Flows anyDestinationFlag Destination Flags Numeric NoanySourceFlag Source Flags Numeric Noapplication Application String YesapplicationId Application Numeric YesbytesIn Bytes In Numeric NobytesOut Bytes Out Numeric NodestinationAssetName Destination Asset Name String NodestinationASN Destination ASN Numeric No

    AQL Event and Flow Query CLI Guide

  • 6 USING THE AQL QUERY CLI

    destinationBytes Destination Bytes Numeric NodestinationByteRatio Destination Byte Ratio Numeric NodestinationDSCP Destination DSCP Numeric NodestinationDscpOnly Destination DSCP Numeric NodestinationFlags Destination Flags Numeric NodestinationIP Destination IP String NodestinationIPSearch Destination IP Search String NodestinationIfIndex Destination If Index Numeric NodestinationNetwork Destination Network String NodestinationPackets Destination Packets Numeric NodestinationPacketRatio Destination Packet Ratio Numeric NodestinationPayload Destination Payload String NodestinationPayloadHex Destination Payload As Hex Hexadecimal NodestinationPort Destination Port Numeric NodestinationPrecedence Destination Precedence Numeric NodestinationPrecedanceOnly Destination Precedence Numeric Nodestinationv6 IPv6 Destination Hexadecimal NofirstPacketTime First Packet Time Numeric NoflowBias Flow Bias String NoflowDirection Flow Direction:

    Local-to-Local (L2L) Local-to-Remote (L2R) Remote-to-Local (R2L) Remote-to-Remote (R2R)

    String No

    flowSource Flow Source Numeric NoflowType Flow Type Numeric Yesgeographic Matches Geographic Location String NohasDestinationPayload Has Destination Payload Boolean NohasSourcePayload Has Source Payload Boolean NoicmpType ICMP Type/Code Numeric Nointerface Flow Interface String NolastPacketTime Last Packet Time Numeric NopacketsIn Packets In Numeric NopacketsOut Packets Out Numeric Noprotocol Protocol String Yes

    Table 1-2 Supported Flow and Event Fields (continued)

    Table Field Name Description Field TypeIdentified in idlist.sh?

    AQL Event and Flow Query CLI Guide

  • Using a Select Statement 7

    remoteHost Remote Host String NoremoteNet Matches Remote Network String NoremoteServices Matches Remote Service String NosourceASN Source ASN Numeric NosourceAssetName Source Asset Name String NosourceByteRatio Source Byte Ratio Numeric NosourceBytes Source Bytes Numeric NosourceDSCP Source DSCP Numeric NosourceDscpOnly Source DSCP Numeric NosourceFlags Source Flags Numeric NosourceIP Source IP String NosourceIPSearch Source IP Search String NosourceIfIndex Source If Index Numeric NosourceNetwork Source Network String NosourceOrDestinationIP Source or Destination IP String NosourcePackets Source Packets Numeric NosourcePacketRatio Source Packet Ratio Numeric NosourcePayload Source Payload String NosourcePayloadHex Source Payload As Hex Hexadecimal NosourcePort Source Port Numeric YessourcePrecedence Source Precedence Numeric NosourcePrecedanceOnly Source Precedence Numeric Nosourcev6 IPv6 Source Hexadecimal NototalBytes Total Bytes Numeric NototalPackets Total Packets Numeric NoviewObjectPair View/Object String No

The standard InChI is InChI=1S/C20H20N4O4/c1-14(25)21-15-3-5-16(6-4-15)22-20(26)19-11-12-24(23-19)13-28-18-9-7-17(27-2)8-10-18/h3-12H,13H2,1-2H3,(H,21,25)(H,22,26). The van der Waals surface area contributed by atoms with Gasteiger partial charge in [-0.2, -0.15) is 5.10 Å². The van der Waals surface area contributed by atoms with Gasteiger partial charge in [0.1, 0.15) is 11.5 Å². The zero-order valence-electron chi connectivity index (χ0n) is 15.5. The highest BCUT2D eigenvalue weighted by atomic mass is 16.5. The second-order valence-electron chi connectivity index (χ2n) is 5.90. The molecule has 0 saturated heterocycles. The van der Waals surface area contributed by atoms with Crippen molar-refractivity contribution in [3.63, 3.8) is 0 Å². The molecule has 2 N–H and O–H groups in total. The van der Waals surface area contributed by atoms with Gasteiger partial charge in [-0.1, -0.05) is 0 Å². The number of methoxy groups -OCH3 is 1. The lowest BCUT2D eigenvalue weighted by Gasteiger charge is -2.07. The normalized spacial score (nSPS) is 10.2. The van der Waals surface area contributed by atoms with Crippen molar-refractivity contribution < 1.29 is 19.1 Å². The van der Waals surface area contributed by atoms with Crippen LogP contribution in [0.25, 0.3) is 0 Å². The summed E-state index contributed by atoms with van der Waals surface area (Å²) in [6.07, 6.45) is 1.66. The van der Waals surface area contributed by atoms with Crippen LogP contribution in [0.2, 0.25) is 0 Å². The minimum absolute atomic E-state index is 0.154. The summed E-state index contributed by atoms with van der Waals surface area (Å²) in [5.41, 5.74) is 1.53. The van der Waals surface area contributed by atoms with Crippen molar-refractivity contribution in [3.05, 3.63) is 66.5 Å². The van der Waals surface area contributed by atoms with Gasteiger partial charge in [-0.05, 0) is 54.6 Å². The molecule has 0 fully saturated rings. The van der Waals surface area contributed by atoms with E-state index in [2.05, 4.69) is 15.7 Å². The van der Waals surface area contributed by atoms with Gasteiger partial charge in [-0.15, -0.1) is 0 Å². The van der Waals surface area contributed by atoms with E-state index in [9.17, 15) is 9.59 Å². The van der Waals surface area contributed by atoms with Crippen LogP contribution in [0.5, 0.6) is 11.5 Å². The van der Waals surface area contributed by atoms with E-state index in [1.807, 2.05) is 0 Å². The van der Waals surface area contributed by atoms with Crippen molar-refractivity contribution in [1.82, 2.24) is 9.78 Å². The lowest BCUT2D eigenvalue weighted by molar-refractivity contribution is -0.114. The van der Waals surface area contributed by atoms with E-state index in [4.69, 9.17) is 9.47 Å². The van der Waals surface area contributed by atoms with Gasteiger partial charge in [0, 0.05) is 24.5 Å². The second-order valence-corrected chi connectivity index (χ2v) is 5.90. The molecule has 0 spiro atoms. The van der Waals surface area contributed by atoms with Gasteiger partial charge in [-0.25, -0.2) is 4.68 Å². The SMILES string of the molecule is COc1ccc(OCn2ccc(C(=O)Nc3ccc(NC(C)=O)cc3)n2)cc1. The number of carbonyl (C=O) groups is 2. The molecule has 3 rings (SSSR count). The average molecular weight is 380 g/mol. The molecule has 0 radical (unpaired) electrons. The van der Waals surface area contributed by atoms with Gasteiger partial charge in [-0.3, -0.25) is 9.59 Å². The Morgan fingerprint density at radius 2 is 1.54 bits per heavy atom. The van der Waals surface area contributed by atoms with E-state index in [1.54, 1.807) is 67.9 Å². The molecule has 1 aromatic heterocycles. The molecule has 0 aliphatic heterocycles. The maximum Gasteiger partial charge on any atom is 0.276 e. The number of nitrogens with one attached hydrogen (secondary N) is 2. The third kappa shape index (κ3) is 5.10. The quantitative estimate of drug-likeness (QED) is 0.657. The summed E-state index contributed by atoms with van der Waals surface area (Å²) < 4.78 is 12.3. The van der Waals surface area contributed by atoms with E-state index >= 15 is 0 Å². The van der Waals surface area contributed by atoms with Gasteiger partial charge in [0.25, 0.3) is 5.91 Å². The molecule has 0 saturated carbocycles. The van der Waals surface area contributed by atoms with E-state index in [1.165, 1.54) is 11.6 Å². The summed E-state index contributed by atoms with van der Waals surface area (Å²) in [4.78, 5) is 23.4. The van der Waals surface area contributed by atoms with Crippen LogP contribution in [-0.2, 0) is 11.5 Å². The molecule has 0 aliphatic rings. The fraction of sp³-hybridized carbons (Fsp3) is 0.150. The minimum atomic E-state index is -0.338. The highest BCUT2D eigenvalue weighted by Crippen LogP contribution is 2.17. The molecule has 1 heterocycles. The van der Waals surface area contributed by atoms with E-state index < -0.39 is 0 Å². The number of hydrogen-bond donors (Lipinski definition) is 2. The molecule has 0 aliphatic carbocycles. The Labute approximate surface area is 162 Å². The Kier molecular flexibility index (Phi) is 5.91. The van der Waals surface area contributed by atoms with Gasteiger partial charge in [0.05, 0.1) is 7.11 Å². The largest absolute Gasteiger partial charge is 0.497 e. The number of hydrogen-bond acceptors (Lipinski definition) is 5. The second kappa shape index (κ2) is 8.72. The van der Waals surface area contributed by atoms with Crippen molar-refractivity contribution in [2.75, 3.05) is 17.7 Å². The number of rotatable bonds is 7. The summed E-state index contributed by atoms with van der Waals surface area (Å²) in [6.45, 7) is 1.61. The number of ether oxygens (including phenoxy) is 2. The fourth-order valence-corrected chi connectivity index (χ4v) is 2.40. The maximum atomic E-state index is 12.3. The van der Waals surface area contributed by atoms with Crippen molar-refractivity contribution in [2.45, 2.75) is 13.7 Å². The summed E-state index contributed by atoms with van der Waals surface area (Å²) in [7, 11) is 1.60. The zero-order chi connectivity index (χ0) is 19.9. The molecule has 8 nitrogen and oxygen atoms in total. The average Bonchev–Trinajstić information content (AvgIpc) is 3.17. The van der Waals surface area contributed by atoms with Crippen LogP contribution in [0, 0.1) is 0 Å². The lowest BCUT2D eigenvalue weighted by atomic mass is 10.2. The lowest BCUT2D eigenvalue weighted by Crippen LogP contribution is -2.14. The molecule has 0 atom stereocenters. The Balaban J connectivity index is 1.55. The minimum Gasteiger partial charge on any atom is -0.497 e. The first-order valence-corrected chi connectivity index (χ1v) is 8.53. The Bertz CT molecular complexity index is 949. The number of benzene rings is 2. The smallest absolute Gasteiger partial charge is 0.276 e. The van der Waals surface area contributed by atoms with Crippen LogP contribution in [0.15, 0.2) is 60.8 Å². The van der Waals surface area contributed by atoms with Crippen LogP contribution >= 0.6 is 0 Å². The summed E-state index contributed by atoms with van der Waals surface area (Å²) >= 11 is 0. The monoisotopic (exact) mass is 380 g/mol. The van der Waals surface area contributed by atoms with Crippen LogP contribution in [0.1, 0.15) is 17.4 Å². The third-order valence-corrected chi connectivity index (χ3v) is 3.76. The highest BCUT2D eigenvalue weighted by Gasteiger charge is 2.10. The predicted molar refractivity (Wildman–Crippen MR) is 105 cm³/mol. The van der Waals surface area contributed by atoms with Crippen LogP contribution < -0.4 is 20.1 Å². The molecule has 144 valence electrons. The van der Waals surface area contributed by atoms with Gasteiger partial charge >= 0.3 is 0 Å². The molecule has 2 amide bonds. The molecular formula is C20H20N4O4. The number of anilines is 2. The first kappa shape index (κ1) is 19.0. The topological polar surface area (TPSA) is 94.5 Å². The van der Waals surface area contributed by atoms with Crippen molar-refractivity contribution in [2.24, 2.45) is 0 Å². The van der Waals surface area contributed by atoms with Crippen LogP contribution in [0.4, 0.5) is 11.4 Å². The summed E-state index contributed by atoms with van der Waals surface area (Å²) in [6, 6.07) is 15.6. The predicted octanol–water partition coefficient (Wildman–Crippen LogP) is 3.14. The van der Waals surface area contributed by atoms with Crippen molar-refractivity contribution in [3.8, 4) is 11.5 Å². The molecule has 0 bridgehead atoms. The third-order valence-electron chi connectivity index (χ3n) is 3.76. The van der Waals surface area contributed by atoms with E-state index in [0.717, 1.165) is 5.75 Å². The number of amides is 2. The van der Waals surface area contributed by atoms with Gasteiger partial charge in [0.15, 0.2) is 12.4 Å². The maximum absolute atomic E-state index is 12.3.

Events category Low Level Category Numeric YescreEventList Matched Custom Rule String Nocredibility Credibility Numeric NodestinationAssetName Destination Asset Name String NodestinationIP Destination IP String NodestinationMAC Destination MAC Hexadecimal NodestinationNetwork Destination Network String NodestinationPort Destination Port Numeric Nodestinationv6 IPv6 Destination Hexadecimal No

    Table 1-2 Supported Flow and Event Fields (continued)

    Table Field Name Description Field TypeIdentified in idlist.sh?

    AQL Event and Flow Query CLI Guide

  • 8 USING THE AQL QUERY CLI

    device Log Source Numeric YesdeviceGroup Log Source Group Numeric NodeviceTime Log Source Time Numeric NodeviceType Log Source Type Numeric Yesduration Duration Numeric NoendTime End Time Numeric NoeventCount Event Count Numeric NoeventDirection Event Direction:

    Local-to-Local Local-to-Remote Remote-to-Local Remote-to-Remote

    String No

    eventProcessor Event Processor Numeric YeshasOffense Associated With Offense Boolean NohighLevelCategory High Level Category Numeric YesisCREEvent Is CRE Event Boolean NoidentityExtendedField Identity Extended Field String NoidentityGroupName Identity Group Name String NoidentityHostName Identity Host Name String NoidentityIP Identity IP String NoidentityMAC Identity MAC Hexadecimal NoidentityNetBiosName Identity NetBIOS Name String NoidentityUserName Identity User Name String Nomagnitude Magnitude Numeric Nopayload Payload String NopayloadHex Payload As Hex Hexadecimal NopostNatDestinationIP Post NAT Destination IP String NopostNatDestinationPort Post NAT Destination Port Numeric NopostNatSourceIP Post NAT Source IP String NopostNatSourcePort Post NAT Source Port Numeric NopreNatDestinationIP Pre NAT Destination IP String NopreNatDestinationPort Pre NAT Destination Port Numeric NopreNatSourceIP Pre NAT Source IP String NopreNatSourcePort Pre NAT Source Port Numeric Noprotocol Protocol String No